of Defense, Juan Manuel Santos, has been at the center of two recent
scandals that have pushed the government into apologizing and denying
statements made by the minister. Santos’ blatant disregard for
disciplined communication, and the unfortunate effects of his public
statements, suggest that he is unprepared for the challenges of the
top office in the nation.
of Santos’ gaffes came two weeks ago when, while in Washington to
meet with American Defense Secretary Robert Gates, Santos told
journalists that the Colombian intelligence agency DAS was “terminally
ill and should be buried”.
serious implications of Santos’ comments resonated in Colombia with President Uribe having to
release a statement the following day claiming he had no intention of
closing DAS, and referring to the agency as “important and
necessary for democracy”.
second, and most serious of Santos’ gaffes came this past week
when he publicly claimed that Colombia would pursue Colombian
terrorists even if they were hiding outside national borders. The
comments, that suggest Colombia would invade the sovereign territory
of neighboring nations if it found it to be necessary, caused
international outrage in both Ecuador and Venezuela, where many top
members of illegal groups are widely believed to remain in hiding.
Soon after, President Uribe publicly asked Santos to be prudent
when discussing international affairs and assured, once more, that the Ministry of Foreign Affairs is the
only one charged with issuing public communications in that area.
comments were particularly ill-timed as they came nearly a year to
the date of the Colombian invasion into Ecuadorian territory which
resulted in the death of Raúl Reyes and sent the
diplomatic relations between the two countries into a crisis that
Venezuela, where President Chávez has expressed his dislike
for Minister Santos on multiple occasions, the Venezuelan leader
warned Colombia of a military response if there was an invasion of
their sovereign national territory, even under the argument of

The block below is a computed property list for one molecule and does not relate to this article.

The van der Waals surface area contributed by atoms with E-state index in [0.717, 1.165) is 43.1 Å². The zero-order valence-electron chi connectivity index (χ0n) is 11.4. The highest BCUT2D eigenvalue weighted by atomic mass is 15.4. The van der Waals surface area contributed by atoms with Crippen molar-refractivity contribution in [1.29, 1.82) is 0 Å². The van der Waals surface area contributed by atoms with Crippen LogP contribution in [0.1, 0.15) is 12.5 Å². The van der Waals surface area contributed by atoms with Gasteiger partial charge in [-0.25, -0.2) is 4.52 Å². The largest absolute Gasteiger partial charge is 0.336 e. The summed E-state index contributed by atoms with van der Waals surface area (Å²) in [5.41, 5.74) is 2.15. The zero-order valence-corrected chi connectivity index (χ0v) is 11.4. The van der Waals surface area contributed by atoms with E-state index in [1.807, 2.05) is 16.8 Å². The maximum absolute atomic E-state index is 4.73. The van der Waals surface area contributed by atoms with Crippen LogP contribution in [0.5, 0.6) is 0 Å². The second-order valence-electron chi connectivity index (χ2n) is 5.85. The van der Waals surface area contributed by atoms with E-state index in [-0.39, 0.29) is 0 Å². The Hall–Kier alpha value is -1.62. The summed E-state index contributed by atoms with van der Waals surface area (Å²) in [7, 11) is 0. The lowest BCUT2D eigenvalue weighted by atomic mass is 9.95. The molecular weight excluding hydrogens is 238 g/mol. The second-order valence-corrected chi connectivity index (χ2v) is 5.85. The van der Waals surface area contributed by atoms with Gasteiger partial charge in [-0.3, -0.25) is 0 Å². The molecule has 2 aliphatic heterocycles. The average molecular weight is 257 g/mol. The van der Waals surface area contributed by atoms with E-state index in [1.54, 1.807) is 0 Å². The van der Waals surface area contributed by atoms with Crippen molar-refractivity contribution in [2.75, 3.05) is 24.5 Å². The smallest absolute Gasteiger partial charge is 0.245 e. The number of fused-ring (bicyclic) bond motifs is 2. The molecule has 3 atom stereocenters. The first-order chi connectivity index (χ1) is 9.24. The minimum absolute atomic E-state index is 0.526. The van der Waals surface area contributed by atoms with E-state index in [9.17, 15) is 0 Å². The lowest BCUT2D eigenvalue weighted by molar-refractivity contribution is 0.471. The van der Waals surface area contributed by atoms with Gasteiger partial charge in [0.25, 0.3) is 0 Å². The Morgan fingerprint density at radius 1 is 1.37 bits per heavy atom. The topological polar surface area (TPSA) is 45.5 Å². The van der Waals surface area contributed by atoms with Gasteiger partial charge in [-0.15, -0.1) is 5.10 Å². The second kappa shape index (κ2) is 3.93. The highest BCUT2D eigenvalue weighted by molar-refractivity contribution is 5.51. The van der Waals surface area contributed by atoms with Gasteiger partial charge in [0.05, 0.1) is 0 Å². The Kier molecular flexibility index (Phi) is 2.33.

also handled the internal effects of his comments in an unfortunate
way. Standing by his belief that Colombia ought to be able to pursue
those who attack it, regardless of whether they are stationed within
national territory, Santos, and the top military officials under his
command, wrote a letter to President Uribe supporting Santos’
statements and requesting a high-priority meeting to discuss the
administration’s official position on dealing with members of
illegal groups in border zones. The action, which appeared to question
Uribe, the Commander-in-Chief, seemed inappropriate, particularly
because the disagreement was discussed publicly.
denied the request for a meeting, and reaffirmed his position
regarding his administration’s willingness to respect and
collaborate with neighboring nations. Alternatively, Santos and top
military officials met with Foreign Affairs Minister Bermúdez
in order to coordinate efforts between the two ministries.
Bermúdez, who is a measured and disciplined communicator and has worked determinedly to improve relations with neighboring
countries, must have been understandably displeased with the effects of Santos’ gaffe.
willingness to become the spokesperson of governmental policy that
has not been approved or discussed with the President should be
reason enough to dismiss him from his cabinet post. Yet, the fact
that in his tenure at the Defense post, Santos has led the most
aggressive and effective effort against the FARC, seems to have saved
him from the effects of his ill-fated statements.
success as Minister of Defense has made Santos a rising political star. While
he is widely perceived as being responsible for many of the recent
military successes, his apparent lack of charisma, and his perceived
public persona as a real politik hard-liner make him somewhat of an
these two recent episodes clearly show that Santos is unfit to become
Colombia’s next president. He is perceived in a
terribly negative way by the leaders of neighboring countries, which
will prevent him from being able to conduct effective foreign policy.
Additionally, the country is going though a period in which leadership must be
defined by carefully crafted communication and by strategic
planning. Santos too easily dismisses both disciplined
communication and comprehensive institutional collaboration. Maybe he
just didn’t mean it at all.
Author Felipe Estefan is Colombian and studies media and international relations in New York